Now that you have ice cream, cleaning up sounds like a waste of time. Before it melts, you can have that blender of food processor cleaned up. Simply squirt a drop of soap in, fill half way with water, and run on the highest setting for 30 seconds. Take apart, rinse, and there should be nothing left to scrub!

What to do with those banana peels leftover? Stick ’em in your composter! I have no compost at home, I have to take it to a friend’s house and drop it over her fence. No biggie, but where to store the smelly stuff? I took a plastic coffee can – the kind with the ‘sealed’ top – drilled a few small holes in the top and hot glued a carbon filter to the inside of the lid. Make sure the filter covers the holes. I got my filter at a pet store, people use them for kitty litter boxes. Shake it every other day and empty it when it is full or weekly.

There you have it, an easy Saturday project with a sweet reward when you are done. 🙂

Cheap, easy, green.

My Slow Cooker Saved My Life (Figuratively)

So, as you have likely noticed, I have not been posting much. It’s that lazy part. It gets in the way sometimes. This is especially true around dinnertime.

I love food. I enjoy eating. If I don’t do that regularly, I become quite snappy and grumpy. Hangry is real and it is a fire you don’t want to play with. But as a lazy independent adult who can’t afford take out everyday, I have to fight to keep myself eating healthy and not being in a rut.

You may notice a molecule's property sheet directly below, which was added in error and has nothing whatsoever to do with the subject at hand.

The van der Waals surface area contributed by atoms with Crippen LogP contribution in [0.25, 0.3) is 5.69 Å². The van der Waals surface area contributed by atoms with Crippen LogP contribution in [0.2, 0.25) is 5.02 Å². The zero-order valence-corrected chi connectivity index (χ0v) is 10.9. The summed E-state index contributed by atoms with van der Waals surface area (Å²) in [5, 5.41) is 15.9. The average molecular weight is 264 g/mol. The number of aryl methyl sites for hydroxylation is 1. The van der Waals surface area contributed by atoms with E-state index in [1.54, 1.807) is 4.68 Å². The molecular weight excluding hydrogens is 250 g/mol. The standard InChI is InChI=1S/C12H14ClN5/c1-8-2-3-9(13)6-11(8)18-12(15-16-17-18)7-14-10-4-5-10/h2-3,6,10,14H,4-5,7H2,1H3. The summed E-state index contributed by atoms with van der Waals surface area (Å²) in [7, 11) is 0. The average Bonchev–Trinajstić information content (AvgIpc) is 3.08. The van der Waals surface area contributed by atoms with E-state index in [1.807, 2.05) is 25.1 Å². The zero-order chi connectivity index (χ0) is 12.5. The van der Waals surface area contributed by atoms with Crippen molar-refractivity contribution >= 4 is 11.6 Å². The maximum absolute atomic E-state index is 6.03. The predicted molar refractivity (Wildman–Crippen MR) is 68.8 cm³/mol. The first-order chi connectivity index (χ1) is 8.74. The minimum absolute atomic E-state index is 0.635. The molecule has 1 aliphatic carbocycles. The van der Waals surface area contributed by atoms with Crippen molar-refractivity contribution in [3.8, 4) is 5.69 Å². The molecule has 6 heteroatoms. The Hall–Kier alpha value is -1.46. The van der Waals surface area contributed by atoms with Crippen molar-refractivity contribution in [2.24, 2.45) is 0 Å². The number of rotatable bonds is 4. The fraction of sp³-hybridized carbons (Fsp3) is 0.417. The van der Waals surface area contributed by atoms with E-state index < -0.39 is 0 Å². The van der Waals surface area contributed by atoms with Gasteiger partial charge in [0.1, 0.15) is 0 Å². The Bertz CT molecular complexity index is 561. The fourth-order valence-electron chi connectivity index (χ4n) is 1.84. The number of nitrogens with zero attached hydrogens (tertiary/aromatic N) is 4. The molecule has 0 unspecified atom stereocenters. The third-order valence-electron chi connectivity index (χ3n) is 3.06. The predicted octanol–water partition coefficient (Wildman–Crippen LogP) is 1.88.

A versatile base is key to a somewhat varied diet. And in comes the slow cooker. For meat eaters out there, what could sound better than a few pounds of chicken breasts cooking without you having to even be there?! That chicken can turn into chicken tacos, chicken salad, a buffalo chicken dip…you get my drift.

For me, my personal chicken is beans. Don’t try to understand that last sentence, just go with it! Beans, beans, the wonderful legume that offers vegetarians a complete protein when paired with a carb. It is not true that the more you eat, the more you toot. Your body only gets gas as it initially adjusts to all that fiber you are suddenly consuming. But it is so worth it! Eat your first few bean-heavy meals alone while binging on Netflix and after a few days feel free to rejoin society. Or not, I won’t push.

I’m offering up beans as the cheapest, easiest way to make some yummy meals. You can even participate in Meatless Mondays without breaking a sweat. Tacos, salads, dips, burgers – you name it and you can probably make it with beans. Mexican is my go to, so I usually make a pound of black beans and have a base for quesadillas, tacos, burritos, and salads for a week at least!

Buy a pound of any bean you love, and in general you can follow this easy recipe: